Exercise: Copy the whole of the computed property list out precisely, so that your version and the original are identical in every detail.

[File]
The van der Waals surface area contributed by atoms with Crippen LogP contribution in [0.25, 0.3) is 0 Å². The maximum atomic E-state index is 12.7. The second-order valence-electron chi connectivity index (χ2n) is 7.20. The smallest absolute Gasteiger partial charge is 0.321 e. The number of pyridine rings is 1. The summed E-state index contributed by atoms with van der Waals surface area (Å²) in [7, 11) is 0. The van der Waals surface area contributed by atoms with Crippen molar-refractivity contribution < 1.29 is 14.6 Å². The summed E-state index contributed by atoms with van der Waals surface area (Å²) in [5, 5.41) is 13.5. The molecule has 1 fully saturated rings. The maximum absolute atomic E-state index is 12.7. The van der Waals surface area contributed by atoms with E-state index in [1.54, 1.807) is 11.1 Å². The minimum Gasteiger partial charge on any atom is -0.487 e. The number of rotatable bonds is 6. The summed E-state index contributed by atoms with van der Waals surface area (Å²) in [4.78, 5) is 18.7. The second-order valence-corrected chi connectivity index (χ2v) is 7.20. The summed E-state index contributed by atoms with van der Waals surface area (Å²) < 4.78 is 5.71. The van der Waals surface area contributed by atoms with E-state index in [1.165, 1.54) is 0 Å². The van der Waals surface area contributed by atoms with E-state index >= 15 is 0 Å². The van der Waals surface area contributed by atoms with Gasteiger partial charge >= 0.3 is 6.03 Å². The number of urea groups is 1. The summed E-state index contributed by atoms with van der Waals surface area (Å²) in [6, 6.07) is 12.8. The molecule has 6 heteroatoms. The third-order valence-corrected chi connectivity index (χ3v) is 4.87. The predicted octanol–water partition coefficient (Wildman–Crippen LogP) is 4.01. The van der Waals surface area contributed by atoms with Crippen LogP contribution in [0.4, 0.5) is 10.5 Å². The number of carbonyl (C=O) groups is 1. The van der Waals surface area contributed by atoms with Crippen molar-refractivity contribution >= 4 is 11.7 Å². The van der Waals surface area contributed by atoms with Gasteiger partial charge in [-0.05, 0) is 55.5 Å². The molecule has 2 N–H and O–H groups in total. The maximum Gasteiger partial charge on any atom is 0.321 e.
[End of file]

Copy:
The van der Waals surface area contributed by atoms with Crippen LogP contribution in [0.25, 0.3) is 0 Å². The maximum atomic E-state index is 12.7. The second-order valence-electron chi connectivity index (χ2n) is 7.20. The smallest absolute Gasteiger partial charge is 0.321 e. The number of pyridine rings is 1. The summed E-state index contributed by atoms with van der Waals surface area (Å²) in [7, 11) is 0. The van der Waals surface area contributed by atoms with Crippen molar-refractivity contribution < 1.29 is 14.6 Å². The summed E-state index contributed by atoms with van der Waals surface area (Å²) in [5, 5.41) is 13.5. The molecule has 1 fully saturated rings. The maximum absolute atomic E-state index is 12.7. The van der Waals surface area contributed by atoms with E-state index in [1.54, 1.807) is 11.1 Å². The minimum Gasteiger partial charge on any atom is -0.487 e. The number of rotatable bonds is 6. The summed E-state index contributed by atoms with van der Waals surface area (Å²) in [4.78, 5) is 18.7. The second-order valence-corrected chi connectivity index (χ2v) is 7.20. The summed E-state index contributed by atoms with van der Waals surface area (Å²) < 4.78 is 5.71. The van der Waals surface area contributed by atoms with E-state index in [1.165, 1.54) is 0 Å². The van der Waals surface area contributed by atoms with E-state index >= 15 is 0 Å². The van der Waals surface area contributed by atoms with Gasteiger partial charge >= 0.3 is 6.03 Å². The number of urea groups is 1. The summed E-state index contributed by atoms with van der Waals surface area (Å²) in [6, 6.07) is 12.8. The molecule has 6 heteroatoms. The third-order valence-corrected chi connectivity index (χ3v) is 4.87. The predicted octanol–water partition coefficient (Wildman–Crippen LogP) is 4.01. The van der Waals surface area contributed by atoms with Crippen LogP contribution in [0.4, 0.5) is 10.5 Å². The number of carbonyl (C=O) groups is 1. The van der Waals surface area contributed by atoms with Crippen molar-refractivity contribution >= 4 is 11.7 Å². The van der Waals surface area contributed by atoms with Gasteiger partial charge in [-0.05, 0) is 55.5 Å². The molecule has 2 N–H and O–H groups in total. The maximum Gasteiger partial charge on any atom is 0.321 e.